Testing Change in Myanmar

The following is a guest post by Desaix Myers, a professor of national-security studies at the National War College. He spent four months in Myanmar recently preparing for the opening of a U.S. Agency for International Development office in the country.

Yangon University’s Convocation Hall, in Myanmar.

On his historic visit in November to Myanmar—or Burma, as it is called by the U.S. government—President Obama pledged that the United States would “extend a hand” to support the country’s nascent move toward democracy and an open society. As part of this, the U.S. Agency for International Development issued a call to American higher-education institutions to help rebuild universities in Myanmar. The agency is also reaching out to businesses, foundations, religious organizations, and civic groups to assist with the project.

The plan to revitalize academe in the country holds great promise but many challenges, too. A quick tour of the campus of Yangon University, the country’s most venerable, is telling in this regard.

The gap between aspiration and reality is apparent in the way the university wears its years of neglect—buildings crumbling, tin roofs rusted, vacant lots of tall grass, empty spaces reclaimed by jungle. At one end of the campus stands Convocation Hall, where President Obama gave a speech promising support for democratic reforms. Dedicated in 1923 by Sir Reginald Henry Craddock, the lieutenant governor of the then-British colony, the hall was the center for the nation’s claims to intellectual leadership in an emerging Asia. And for many years the claim was justified. With a sophisticated faculty, many educated abroad, and guest professors from overseas, Yangon was a university of international renown.

On the front of the hall a bronze plaque states: “Our Vision: To create an education system that can generate a learning society capable of facing the challenges of the Knowledge Age.” That wistful hope, until recently, has seemed most unlikely. At the other end of Chancellor’s Row, past faculty homes in poor repair, a library with only a few computers, and a recreation center built by the Asia Foundation in the 1950s, is an empty field where the student union once stood until the dictator Ne Win, fearful of student revolt, blew it up in 1962. Next to it, and not far from the main entrance to the university, is a sign that contrasts sharply with the call for a learning society. In bold English it says: “No Trespassing.”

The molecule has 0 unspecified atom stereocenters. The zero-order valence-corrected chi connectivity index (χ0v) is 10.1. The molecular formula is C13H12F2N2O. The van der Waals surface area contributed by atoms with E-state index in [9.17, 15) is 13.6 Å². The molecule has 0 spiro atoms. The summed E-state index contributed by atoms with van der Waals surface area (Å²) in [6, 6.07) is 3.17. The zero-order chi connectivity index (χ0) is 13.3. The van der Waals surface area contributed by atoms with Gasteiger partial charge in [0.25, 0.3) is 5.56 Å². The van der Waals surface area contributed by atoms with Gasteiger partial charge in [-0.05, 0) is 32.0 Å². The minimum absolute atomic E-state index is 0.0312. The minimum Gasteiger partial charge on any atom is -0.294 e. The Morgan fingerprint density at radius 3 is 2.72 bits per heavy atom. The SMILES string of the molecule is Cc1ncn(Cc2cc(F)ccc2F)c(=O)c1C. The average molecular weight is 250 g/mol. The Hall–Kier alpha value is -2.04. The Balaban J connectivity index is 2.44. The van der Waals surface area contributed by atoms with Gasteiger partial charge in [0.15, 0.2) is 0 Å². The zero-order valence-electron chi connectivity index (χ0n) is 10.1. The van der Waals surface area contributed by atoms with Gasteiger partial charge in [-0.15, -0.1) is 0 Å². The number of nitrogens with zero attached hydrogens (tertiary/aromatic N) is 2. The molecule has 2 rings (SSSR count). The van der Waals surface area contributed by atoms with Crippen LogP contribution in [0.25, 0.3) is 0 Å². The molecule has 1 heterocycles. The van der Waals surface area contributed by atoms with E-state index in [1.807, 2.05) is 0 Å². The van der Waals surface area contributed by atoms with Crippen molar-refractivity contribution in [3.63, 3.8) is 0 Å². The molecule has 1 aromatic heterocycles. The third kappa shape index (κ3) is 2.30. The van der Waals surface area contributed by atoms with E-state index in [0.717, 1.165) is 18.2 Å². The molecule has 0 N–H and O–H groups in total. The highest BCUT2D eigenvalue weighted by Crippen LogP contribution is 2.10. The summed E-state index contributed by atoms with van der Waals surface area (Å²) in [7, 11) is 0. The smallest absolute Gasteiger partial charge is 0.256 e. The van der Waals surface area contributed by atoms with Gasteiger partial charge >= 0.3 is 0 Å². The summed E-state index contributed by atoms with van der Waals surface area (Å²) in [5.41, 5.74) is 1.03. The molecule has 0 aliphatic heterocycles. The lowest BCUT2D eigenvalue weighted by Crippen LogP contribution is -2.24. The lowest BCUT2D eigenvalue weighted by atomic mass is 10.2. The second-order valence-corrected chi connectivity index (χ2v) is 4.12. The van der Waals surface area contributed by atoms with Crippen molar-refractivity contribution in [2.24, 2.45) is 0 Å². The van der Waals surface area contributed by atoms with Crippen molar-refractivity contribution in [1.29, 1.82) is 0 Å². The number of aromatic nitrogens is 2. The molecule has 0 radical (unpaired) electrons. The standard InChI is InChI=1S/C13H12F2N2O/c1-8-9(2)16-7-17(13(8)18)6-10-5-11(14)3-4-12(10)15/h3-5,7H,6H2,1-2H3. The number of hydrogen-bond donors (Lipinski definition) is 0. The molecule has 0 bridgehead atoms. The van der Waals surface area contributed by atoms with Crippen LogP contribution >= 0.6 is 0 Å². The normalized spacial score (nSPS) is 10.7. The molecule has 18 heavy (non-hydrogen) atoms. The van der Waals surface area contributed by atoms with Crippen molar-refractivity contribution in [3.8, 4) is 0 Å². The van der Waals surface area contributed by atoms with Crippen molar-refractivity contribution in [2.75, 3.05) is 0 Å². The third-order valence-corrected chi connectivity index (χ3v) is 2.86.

The juxtaposition of the two signs, one heralding a knowledge age and the other forbidding outside influences, says much about Myanmar’s path. The campus offers a poignant reminder of what was—and a small hope for what could be. Last May, U Myint, economic adviser to Myanmar’s President Thein Sein, wrote an open letter calling for “restoring the university to its former glory.” In the letter, he compared the university to Myanmar’s Irrawaddy River in its lost splendor. Restoring it, he wrote, would “be an important landmark of national reconciliation.”

In fact, restoring the universities across the country will be critical to reconciliation and the process of integrating Myanmar’s diverse and often-warring populations. One of Myanmar’s greatest challenges is developing a new generation of leaders in health, education, business, agriculture, and government. Another is connecting the majority Burman ethnic group with other populations here. Finding innovative ways to teach in the multiple languages of the country is important to this integration, honoring the wealth of Myanmar’s cultural diversity.

And a focus on education could also help reconcile Myanmar with the outside world.  Restoration of higher education would offer the possibility of drawing back Myanmar’s diaspora—more than 100,000 in the United States alone, and millions more in Thailand, Malaysia, Britain, and Australia—as researchers, teachers, and professors. And it would also open to outsiders Myanmar’s rich history and culture through exchanges and joint research.

Significantly, the impetus for improving higher education has widespread support. President Thein Sein has called for new centers of excellence; Daw Aung San Suu Kyi, leader of the opposition and Nobel Peace Prize laureate, has introduced a bill to improve the quality of education. There are few things people here value more highly. Education is built into their culture.

But there is still resistance to change fueled by concern that rebuilding universities and allowing undergraduates to congregate in urban centers and to use the Internet freely will be destabilizing. Indeed, U Myint’s letter to restore Yangon University caused enough controversy that presidential advisers felt it necessary to call a press conference to make clear that his thoughts were not necessarily representative of the president’s office.

The effort by the U.S. Agency for International Development will be a good test, both of American interest in working here and of the Myanmar government’s readiness to open higher education to the outside world.

If all works well, the lawns and seminar rooms across the Yangon campus could once again bring together students and faculty from around the world, building the learning society that was once the great hope of a newly independent country.

[Photo courtesy of Soe Nandar Linn]

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